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What aspects of Aztec culture were incorporated?

Alvino: It’s using the darker sides of the culture. Their curiosity and culture based so much on Death and the afterlife. I was raised in a household where I was taught to learn and cherish my ancestry. Through time and education and my personal growth away from being raised Catholic, it’s natural for me to write in a manner that does criticize and have an open hate towards what modern western religion has become and its adverse effects on indigenous cultures.

As an aside, Alvino’s photography is often of stark landscapes that capture the natural world’s beauty. That being said, do the ideologies espoused in your lyrics also come to nature’s defense as they do indigenous cultures? Would you describe your band as an “eco-friendly” band, for lack of better term.

Alvino: When it comes to that aspect, if there is any part of the lyrics that reflect that, they’re unintentional. I try to avoid most politics when it comes to Of Feather and Bone. Our goal isn’t to spread any sort of ideology but to reflect on our own aspects of our lives through this.

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Photo by Jacki Vitetta

Are there any tours planned for the year in support of the album, that you can speak of?

Preston: Right now we play Total Death Over Mexico on April 1st in Mexico City. We have an album release show in Denver on April 28th with Suffering Hour, and then we are currently planning a tour around Northwest Terror Fest, 71 Grind Fest and Austin Terror Fest in June.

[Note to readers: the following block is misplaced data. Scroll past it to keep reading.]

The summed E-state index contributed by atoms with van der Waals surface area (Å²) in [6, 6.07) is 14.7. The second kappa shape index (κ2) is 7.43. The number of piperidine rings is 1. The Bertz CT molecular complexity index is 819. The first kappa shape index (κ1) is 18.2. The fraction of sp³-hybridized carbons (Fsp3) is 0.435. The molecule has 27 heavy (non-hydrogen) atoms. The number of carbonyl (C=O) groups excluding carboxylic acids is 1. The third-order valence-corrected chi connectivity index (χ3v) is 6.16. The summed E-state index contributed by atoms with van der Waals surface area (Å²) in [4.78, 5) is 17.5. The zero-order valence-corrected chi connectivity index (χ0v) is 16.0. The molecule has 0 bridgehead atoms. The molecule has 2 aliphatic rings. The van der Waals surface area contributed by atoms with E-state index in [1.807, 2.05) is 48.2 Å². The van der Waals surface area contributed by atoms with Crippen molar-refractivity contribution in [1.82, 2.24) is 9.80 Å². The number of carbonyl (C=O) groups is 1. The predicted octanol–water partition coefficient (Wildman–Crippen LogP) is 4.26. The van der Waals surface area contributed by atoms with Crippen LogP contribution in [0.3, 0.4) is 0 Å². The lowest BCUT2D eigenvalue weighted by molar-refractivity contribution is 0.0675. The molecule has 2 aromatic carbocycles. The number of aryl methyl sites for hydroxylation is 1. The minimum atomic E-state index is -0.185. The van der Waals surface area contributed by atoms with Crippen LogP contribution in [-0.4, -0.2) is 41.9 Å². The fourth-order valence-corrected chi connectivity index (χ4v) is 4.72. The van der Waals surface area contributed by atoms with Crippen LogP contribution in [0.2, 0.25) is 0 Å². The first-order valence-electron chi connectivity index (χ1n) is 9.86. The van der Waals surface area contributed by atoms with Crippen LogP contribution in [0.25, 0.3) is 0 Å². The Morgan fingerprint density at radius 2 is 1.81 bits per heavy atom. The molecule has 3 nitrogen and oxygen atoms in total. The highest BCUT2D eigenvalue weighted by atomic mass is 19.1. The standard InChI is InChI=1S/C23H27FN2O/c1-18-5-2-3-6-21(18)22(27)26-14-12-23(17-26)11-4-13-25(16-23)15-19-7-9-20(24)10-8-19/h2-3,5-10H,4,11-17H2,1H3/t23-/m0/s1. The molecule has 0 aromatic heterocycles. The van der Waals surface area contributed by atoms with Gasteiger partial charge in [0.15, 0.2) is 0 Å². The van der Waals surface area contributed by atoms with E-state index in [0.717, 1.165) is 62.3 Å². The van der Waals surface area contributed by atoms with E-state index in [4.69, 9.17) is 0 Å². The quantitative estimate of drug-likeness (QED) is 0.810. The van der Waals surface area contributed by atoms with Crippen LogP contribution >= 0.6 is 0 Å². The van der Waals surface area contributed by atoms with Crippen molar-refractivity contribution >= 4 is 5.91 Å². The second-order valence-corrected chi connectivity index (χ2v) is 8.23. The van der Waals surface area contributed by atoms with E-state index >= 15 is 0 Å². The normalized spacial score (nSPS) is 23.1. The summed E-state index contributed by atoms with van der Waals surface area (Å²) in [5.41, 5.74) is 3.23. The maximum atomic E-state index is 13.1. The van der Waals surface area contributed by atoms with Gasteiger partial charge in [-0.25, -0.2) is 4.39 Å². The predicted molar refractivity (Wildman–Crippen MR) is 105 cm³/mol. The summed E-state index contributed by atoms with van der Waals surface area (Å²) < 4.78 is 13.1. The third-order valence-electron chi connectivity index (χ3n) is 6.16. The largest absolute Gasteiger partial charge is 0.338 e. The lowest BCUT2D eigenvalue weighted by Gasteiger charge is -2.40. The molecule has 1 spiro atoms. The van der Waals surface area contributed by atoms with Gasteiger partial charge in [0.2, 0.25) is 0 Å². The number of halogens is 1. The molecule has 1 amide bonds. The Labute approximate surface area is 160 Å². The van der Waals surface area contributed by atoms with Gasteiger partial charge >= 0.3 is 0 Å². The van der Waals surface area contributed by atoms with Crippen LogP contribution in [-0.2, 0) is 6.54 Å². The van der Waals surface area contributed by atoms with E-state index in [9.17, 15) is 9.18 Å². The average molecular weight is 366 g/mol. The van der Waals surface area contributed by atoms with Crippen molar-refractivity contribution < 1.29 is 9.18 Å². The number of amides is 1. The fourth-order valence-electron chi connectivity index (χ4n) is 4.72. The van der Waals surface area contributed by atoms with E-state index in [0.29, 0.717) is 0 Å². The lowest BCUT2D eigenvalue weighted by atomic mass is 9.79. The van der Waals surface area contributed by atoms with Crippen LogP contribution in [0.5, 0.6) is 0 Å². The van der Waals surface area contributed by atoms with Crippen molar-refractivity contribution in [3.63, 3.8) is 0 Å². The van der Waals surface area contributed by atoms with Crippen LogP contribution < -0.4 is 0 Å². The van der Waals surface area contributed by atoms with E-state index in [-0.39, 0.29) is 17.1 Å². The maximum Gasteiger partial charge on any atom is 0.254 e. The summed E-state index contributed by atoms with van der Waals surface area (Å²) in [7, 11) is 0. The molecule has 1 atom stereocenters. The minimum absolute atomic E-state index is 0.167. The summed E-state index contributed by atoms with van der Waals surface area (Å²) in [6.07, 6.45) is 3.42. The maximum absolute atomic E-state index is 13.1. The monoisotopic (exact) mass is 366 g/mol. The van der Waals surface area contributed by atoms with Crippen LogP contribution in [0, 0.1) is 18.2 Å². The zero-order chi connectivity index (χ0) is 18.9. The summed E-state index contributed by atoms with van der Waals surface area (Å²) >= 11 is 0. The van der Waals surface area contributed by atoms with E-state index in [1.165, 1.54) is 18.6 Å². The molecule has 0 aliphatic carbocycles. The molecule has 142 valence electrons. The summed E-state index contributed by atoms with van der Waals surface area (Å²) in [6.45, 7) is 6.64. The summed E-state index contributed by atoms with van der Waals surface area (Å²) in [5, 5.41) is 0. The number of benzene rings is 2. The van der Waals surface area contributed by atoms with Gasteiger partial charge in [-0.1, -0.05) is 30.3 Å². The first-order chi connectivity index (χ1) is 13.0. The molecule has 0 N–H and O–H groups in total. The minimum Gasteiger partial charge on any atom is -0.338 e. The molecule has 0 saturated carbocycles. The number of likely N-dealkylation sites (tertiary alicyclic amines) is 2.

What were all of your favorite albums last year and are there any you’re looking forward to in 2018?

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Alvino: Man. I dug that Mortiferum release a lot. Acephalix. Fetid. Spectral Voice. Phrenelith. Contaminated. Tomb Mold. As for the new year, I kinda take it as each release comes out. No anticipation!

Dave: For me, last year I was a big fan of the Mortiferum demo, Fetid, Spectral Voice, Ascended Dead, Crurifragium, Witch Vomit, Contaminated, Primitive Man, Triumvir Foul, Tomb Mold, Black Marble, Drab Majesty, Phrenelith, Necrot and for next year I’m looking forward to the new Ritual Necromancy.

Preston: There were a lot of awesome releases last year. I’m going to piggy back on Alvino and say that Fetid and Mortiferum were awesome. Triumvir Foul’s Spiritual Bloodshed was also up there for me. I’m looking forward to the new Mournful Congregation album as well.

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Bestial Hymns Of Perversion will be released on CD, LP, and digital formats on March 23rd; find preorders at the Profound Lore Records webshop HERE, Bandcamp HERE, and iTunes HERE.

 

 

OF FEATHER AND BONE Live:

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4/01/2018 La Cosa Nostra – Mexico City, MX @ Total Death Over Mexico City [info]

6/01/2018 Barboza – Seattle, WA @ Northwest Terror Fest [info]

6/15/2018 The Lost Well – Austin, TX @ Austin Terror Fest [info]